Are you a perfectionist? Or do you strive for excellence?
I’m afraid you’re mistaken if you assume these are the same thing. Although they are connected, they are the opposites of the same coin. They are so opposed to one another that the only way to accomplish excellence is to not want perfection. So, let’s look at the major distinctions between the two.
Perfectionism is concerned with “doing the thing right,” with how things APPEAR and with whether others think it was done correctly.
It’s all about “doing the right thing” when it comes to excellence. It focuses on the REASON for a task as well as the RESULTS required for it to be successful.
Excellence is about self-accountability. Doing your very best to be the best, because you know that is the only way to become fulfilled in life. Whereas perfectionism is tied to how you look to others, it’s also seeking to be the best, but for not for the sake of personal fulfillment, rather for the sake of having the ego stroked by others.
Perfectionism is a thief of time, sucking the life out of you like a vampire draining blood. It bullies and criticizes you, demanding impossible results because nothing you do is good enough. It forces you to try to live up to a fantasy that isn’t real. Perfection will never be attained.
“Striving for excellence motivates you; striving for perfection is demoralizing.” ~ Harriet Braiker
The pursuit of excellence keeps you focused on the important things, gives you energy, and can even act as a cheerleader. There is no harm to one’s self-esteem, as there is with perfectionism.
Perfectionism reduces your productivity, efficiency, and effectiveness, and, more importantly, it disrupts your mental and emotional well-being. Productivity, on the other hand, is ingrained into the search for excellence.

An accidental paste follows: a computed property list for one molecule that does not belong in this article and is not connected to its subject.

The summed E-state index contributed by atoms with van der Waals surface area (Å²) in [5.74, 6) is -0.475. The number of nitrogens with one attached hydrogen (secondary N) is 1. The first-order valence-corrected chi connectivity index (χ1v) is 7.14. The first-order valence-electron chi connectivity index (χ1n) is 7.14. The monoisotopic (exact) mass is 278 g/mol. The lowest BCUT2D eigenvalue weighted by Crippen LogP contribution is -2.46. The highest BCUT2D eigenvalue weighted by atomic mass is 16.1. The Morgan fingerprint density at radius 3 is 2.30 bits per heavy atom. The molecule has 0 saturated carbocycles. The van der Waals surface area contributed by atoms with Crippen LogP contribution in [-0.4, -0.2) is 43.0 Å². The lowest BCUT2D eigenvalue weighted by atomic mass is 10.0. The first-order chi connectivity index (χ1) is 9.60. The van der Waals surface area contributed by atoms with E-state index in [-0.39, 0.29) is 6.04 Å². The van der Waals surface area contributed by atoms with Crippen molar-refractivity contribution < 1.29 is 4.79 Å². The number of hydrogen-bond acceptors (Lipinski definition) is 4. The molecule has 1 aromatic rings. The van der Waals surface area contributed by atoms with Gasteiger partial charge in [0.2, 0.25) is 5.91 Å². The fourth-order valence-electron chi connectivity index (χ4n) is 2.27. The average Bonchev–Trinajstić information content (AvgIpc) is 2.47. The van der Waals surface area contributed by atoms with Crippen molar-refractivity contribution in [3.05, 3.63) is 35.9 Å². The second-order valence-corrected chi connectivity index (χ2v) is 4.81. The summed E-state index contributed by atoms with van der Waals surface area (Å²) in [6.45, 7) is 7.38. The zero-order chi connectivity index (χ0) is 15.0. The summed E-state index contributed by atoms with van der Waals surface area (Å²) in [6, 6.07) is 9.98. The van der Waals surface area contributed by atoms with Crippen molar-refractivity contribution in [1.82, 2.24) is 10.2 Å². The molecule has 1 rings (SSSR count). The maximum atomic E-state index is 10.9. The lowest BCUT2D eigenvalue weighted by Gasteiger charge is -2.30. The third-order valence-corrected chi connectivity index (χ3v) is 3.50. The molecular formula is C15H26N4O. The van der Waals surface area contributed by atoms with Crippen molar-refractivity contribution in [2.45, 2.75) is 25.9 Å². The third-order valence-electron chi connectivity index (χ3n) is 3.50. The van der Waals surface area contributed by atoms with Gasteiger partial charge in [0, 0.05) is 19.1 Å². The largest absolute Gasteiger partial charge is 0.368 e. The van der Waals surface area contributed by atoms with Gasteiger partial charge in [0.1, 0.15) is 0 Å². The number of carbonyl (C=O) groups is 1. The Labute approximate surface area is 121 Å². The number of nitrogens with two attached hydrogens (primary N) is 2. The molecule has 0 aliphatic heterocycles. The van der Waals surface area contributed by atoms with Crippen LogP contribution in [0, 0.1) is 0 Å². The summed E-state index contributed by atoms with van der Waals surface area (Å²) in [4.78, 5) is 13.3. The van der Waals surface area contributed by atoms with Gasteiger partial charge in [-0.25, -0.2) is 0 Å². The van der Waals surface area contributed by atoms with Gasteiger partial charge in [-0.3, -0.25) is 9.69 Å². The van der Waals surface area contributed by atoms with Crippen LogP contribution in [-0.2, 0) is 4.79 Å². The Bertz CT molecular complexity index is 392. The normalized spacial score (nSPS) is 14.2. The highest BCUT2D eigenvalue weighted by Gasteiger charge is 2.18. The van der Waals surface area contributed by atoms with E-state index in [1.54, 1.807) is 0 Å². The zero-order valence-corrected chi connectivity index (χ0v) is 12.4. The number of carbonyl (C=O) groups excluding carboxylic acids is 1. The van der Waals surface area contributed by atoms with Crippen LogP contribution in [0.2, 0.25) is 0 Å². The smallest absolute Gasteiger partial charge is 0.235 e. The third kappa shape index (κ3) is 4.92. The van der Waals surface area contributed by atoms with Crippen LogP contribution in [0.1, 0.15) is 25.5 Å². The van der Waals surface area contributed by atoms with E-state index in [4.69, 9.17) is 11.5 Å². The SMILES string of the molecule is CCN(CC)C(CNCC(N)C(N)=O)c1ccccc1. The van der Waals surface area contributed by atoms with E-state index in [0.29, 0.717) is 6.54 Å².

“Striving for excellence is a growth mindset that serves your desire to become the best version of yourself, without judgements.”
Know The Difference
We have high expectations when we strive for excellence. There is nothing wrong with having high standards in general. It may be beneficial. High standards can motivate us to improve, solve issues, and achieve larger output.
Perfectionism, on the other hand, is an impossible ideal to meet, with no room for mistakes and no tolerance for failures.
“Perfectionists have unrealistically high standards, that are by nature self-defeating.”
High standards may be difficult to attain, but they are realistic. They are things that, with effort, practice, and perseverance, we can fairly achieve. Pursuing perfection, on the other hand, is pointless. It is impossible to attain. It’s a form of ego attachment that does not serve the greater good of anyone at all.
Despite this, perfectionists strive for unrealistically high standards, even if it harms their health, relationships, and self-worth.
Having impossible-to-meet expectations brings stress to your life. It’s discouraging since you’ll never be able to live up to your impossible ideals. As a result, no matter how much you do, you will always feel like a failure when seeking perfection.